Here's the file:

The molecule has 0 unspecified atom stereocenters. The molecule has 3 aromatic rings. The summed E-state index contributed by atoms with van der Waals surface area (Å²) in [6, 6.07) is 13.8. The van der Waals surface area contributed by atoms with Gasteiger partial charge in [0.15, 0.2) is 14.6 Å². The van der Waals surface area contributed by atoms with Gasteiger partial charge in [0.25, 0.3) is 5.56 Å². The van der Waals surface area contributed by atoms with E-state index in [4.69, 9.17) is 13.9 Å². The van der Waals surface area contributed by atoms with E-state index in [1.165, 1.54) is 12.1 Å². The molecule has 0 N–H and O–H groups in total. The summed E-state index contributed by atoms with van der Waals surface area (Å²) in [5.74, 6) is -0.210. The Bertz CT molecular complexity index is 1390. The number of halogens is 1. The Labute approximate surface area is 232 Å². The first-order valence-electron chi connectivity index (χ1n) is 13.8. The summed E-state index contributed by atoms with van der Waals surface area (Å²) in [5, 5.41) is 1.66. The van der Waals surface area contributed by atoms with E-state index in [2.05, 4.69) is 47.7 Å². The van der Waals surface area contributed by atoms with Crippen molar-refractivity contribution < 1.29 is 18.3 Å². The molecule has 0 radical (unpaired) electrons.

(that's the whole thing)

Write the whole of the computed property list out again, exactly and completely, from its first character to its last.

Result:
The molecule has 0 unspecified atom stereocenters. The molecule has 3 aromatic rings. The summed E-state index contributed by atoms with van der Waals surface area (Å²) in [6, 6.07) is 13.8. The van der Waals surface area contributed by atoms with Gasteiger partial charge in [0.15, 0.2) is 14.6 Å². The van der Waals surface area contributed by atoms with Gasteiger partial charge in [0.25, 0.3) is 5.56 Å². The van der Waals surface area contributed by atoms with E-state index in [4.69, 9.17) is 13.9 Å². The van der Waals surface area contributed by atoms with E-state index in [1.165, 1.54) is 12.1 Å². The molecule has 0 N–H and O–H groups in total. The summed E-state index contributed by atoms with van der Waals surface area (Å²) in [5.74, 6) is -0.210. The Bertz CT molecular complexity index is 1390. The number of halogens is 1. The Labute approximate surface area is 232 Å². The first-order valence-electron chi connectivity index (χ1n) is 13.8. The summed E-state index contributed by atoms with van der Waals surface area (Å²) in [5, 5.41) is 1.66. The van der Waals surface area contributed by atoms with E-state index in [2.05, 4.69) is 47.7 Å². The van der Waals surface area contributed by atoms with Crippen molar-refractivity contribution < 1.29 is 18.3 Å². The molecule has 0 radical (unpaired) electrons.